##
## Correlation of Fixed Effects:
##             (Intr) BrthY.
## BirthYear.z -0.097
## GenderMale  -0.671  0.104
``````

Instead of creating two separate models (which is sub-optimal), we can also create a single model where we include country as a moderating factor.

``````model3 = glmer(cbind(FreqUM,FreqUH) ~ BirthYear.z:Country + Gender:Country +
Country + (1|Speaker),family='binomial',data=spk)
summary(model3)
``````
``````## Generalized linear mixed model fit by maximum likelihood (Laplace
##   Approximation) [glmerMod]
##  Family: binomial  ( logit )
## Formula: cbind(FreqUM, FreqUH) ~ BirthYear.z:Country + Gender:Country +
##     Country + (1 | Speaker)
##    Data: spk
##
##      AIC      BIC   logLik deviance df.resid
##     9096     9134    -4541     9082     1651
##
## Scaled residuals:
##     Min      1Q  Median      3Q     Max
## -1.8140 -0.4361 -0.0128  0.2232  2.7841
##
## Random effects:
##  Groups  Name        Variance Std.Dev.
##  Speaker (Intercept) 0.916    0.957
## Number of obs: 1658, groups:  Speaker, 1658
##
## Fixed effects:
##                                Estimate Std. Error z value Pr(>|z|)
## (Intercept)                     -1.6754     0.0618  -27.10  < 2e-16 ***
## CountryNetherlands              -0.9625     0.0797  -12.07  < 2e-16 ***
## BirthYear.z:CountryFlanders      0.5475     0.0481   11.37  < 2e-16 ***
## BirthYear.z:CountryNetherlands   0.1972     0.0356    5.54  3.0e-08 ***
## CountryFlanders:GenderMale      -0.7242     0.0889   -8.14  3.9e-16 ***
## CountryNetherlands:GenderMale   -0.4668     0.0742   -6.29  3.2e-10 ***
## ---
## Signif. codes:  0 '***' 0.001 '**' 0.01 '*' 0.05 '.' 0.1 ' ' 1
##
## Correlation of Fixed Effects:
##             (Intr) CntryN BY.:CF BY.:CN CnF:GM
## CntryNthrln -0.768
## BrthYr.z:CF -0.126  0.095
## BrthYr.z:CN -0.003 -0.058  0.001
## CntryFln:GM -0.680  0.530  0.046 -0.001
## CntryNth:GM  0.004 -0.437 -0.002  0.105  0.001
``````

As the estimate for country being equal to the Netherlands is negative, this indicates that speakers from the Netherlands are less likely to use 'um' as opposed to 'uh'. The following four lines of the fixed effects show that the influence of gender and year of birth are in the same direction for both groups, but less strong (i.e. having a lower absolute value) for the speakers from the Netherlands. To see if these differences are significant, we can change the specification of the model slightly:

``````model4 = glmer(cbind(FreqUM,FreqUH) ~ BirthYear.z*Country + Gender*Country +
(1|Speaker),family='binomial',data=spk)
summary(model4)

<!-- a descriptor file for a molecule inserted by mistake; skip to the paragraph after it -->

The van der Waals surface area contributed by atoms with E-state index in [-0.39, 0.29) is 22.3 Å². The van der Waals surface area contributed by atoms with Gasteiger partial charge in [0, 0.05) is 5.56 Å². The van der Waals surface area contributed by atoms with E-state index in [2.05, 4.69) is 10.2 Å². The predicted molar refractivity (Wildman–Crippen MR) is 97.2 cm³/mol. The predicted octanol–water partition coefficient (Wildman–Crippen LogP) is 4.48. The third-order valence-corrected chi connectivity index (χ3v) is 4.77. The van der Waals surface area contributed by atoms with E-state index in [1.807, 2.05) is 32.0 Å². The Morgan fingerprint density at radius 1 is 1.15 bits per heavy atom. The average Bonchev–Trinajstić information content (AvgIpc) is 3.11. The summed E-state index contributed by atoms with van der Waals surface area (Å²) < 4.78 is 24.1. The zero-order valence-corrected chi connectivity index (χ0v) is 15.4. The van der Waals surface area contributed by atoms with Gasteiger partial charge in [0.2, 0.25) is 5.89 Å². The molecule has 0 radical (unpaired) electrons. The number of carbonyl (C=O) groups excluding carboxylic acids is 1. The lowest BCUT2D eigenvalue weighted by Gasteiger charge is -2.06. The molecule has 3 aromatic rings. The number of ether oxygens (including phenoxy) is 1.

``````
``````## Generalized linear mixed model fit by maximum likelihood (Laplace
##   Approximation) [glmerMod]
##  Family: binomial  ( logit )
## Formula:
## cbind(FreqUM, FreqUH) ~ BirthYear.z * Country + Gender * Country +
##     (1 | Speaker)
##    Data: spk
##
##      AIC      BIC   logLik deviance df.resid
##     9096     9134    -4541     9082     1651
##
## Scaled residuals:
##     Min      1Q  Median      3Q     Max
## -1.8140 -0.4361 -0.0128  0.2232  2.7841
##
## Random effects:
##  Groups  Name        Variance Std.Dev.
##  Speaker (Intercept) 0.916    0.957
## Number of obs: 1658, groups:  Speaker, 1658
##
## Fixed effects:
##                                Estimate Std. Error z value Pr(>|z|)
## (Intercept)                     -1.6754     0.0618  -27.10  < 2e-16 ***
## BirthYear.z                      0.5475     0.0481   11.37  < 2e-16 ***
## CountryNetherlands              -0.9625     0.0797  -12.07  < 2e-16 ***
## GenderMale                      -0.7242     0.0889   -8.14  3.9e-16 ***
## BirthYear.z:CountryNetherlands  -0.3503     0.0598   -5.85  4.8e-09 ***
## CountryNetherlands:GenderMale    0.2574     0.1158    2.22    0.026 *
## ---
## Signif. codes:  0 '***' 0.001 '**' 0.01 '*' 0.05 '.' 0.1 ' ' 1
##
## Correlation of Fixed Effects:
##             (Intr) BrthY. CntryN GndrMl BY.:CN
## BirthYear.z -0.126
## CntryNthrln -0.768  0.095
## GenderMale  -0.680  0.046  0.530
## BrthYr.z:CN  0.100 -0.804 -0.111 -0.037
## CntryNth:GM  0.525 -0.036 -0.688 -0.767  0.069
``````

In this case the final two lines of the fixed effects now show that the interaction with country is significant for both predictors. This means that the speakers from the Netherlands show significantly different estimates compared to the speakers from Flanders. Specifically, the estimate for the year of birth (which is about 0.55 for the speakers from Flanders, as Flanders is the reference level for country) has to be reduced by 0.35 (to about 0.2) to get to the estimate of the speakers from the Netherlands. Similarly, the estimate for the contrast between males and females for the speakers from Flanders (i.e. -0.72) has to be increased by 0.26 (to about -0.46) for the speakers from the Netherlands. The effect of these adjustments clearly reflect the estimates for the two groups as shown in model3.

Replication of the analysis

To replicate the analysis presented above, you can just copy the following lines to the most recent version of R. You need the packages 'lme4', 'ggplot2', 'knitr', and 'markdown'. If these are not installed (the library commands will throw an error), you can uncomment (i.e. remove the hashtag) the first four lines to install them.

``````#install.packages('lme4',repos='http://cran.us.r-project.org')
#install.packages('ggplot2',repos='http://cran.us.r-project.org')
#install.packages('knitr',repos='http://cran.us.r-project.org')
#install.packages('markdown',repos='http://cran.us.r-project.org')